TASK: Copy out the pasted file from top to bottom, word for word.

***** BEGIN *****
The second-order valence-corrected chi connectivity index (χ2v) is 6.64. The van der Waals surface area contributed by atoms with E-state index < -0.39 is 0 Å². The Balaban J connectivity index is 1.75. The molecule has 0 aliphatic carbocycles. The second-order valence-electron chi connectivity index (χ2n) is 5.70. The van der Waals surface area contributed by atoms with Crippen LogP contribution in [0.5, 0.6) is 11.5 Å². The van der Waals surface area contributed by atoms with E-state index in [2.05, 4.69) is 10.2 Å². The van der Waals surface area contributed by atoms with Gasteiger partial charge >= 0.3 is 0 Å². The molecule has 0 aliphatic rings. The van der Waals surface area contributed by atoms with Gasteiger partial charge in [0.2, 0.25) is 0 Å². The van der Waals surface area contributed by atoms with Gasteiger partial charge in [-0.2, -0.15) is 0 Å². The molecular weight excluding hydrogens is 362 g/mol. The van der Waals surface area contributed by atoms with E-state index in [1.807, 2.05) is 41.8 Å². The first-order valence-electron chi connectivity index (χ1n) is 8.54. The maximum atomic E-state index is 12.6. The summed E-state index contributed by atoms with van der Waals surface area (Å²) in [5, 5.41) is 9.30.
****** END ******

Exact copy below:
The second-order valence-corrected chi connectivity index (χ2v) is 6.64. The van der Waals surface area contributed by atoms with E-state index < -0.39 is 0 Å². The Balaban J connectivity index is 1.75. The molecule has 0 aliphatic carbocycles. The second-order valence-electron chi connectivity index (χ2n) is 5.70. The van der Waals surface area contributed by atoms with Crippen LogP contribution in [0.5, 0.6) is 11.5 Å². The van der Waals surface area contributed by atoms with E-state index in [2.05, 4.69) is 10.2 Å². The van der Waals surface area contributed by atoms with Gasteiger partial charge >= 0.3 is 0 Å². The molecule has 0 aliphatic rings. The van der Waals surface area contributed by atoms with Gasteiger partial charge in [0.2, 0.25) is 0 Å². The van der Waals surface area contributed by atoms with Gasteiger partial charge in [-0.2, -0.15) is 0 Å². The molecular weight excluding hydrogens is 362 g/mol. The van der Waals surface area contributed by atoms with E-state index in [1.807, 2.05) is 41.8 Å². The first-order valence-electron chi connectivity index (χ1n) is 8.54. The maximum atomic E-state index is 12.6. The summed E-state index contributed by atoms with van der Waals surface area (Å²) in [5, 5.41) is 9.30.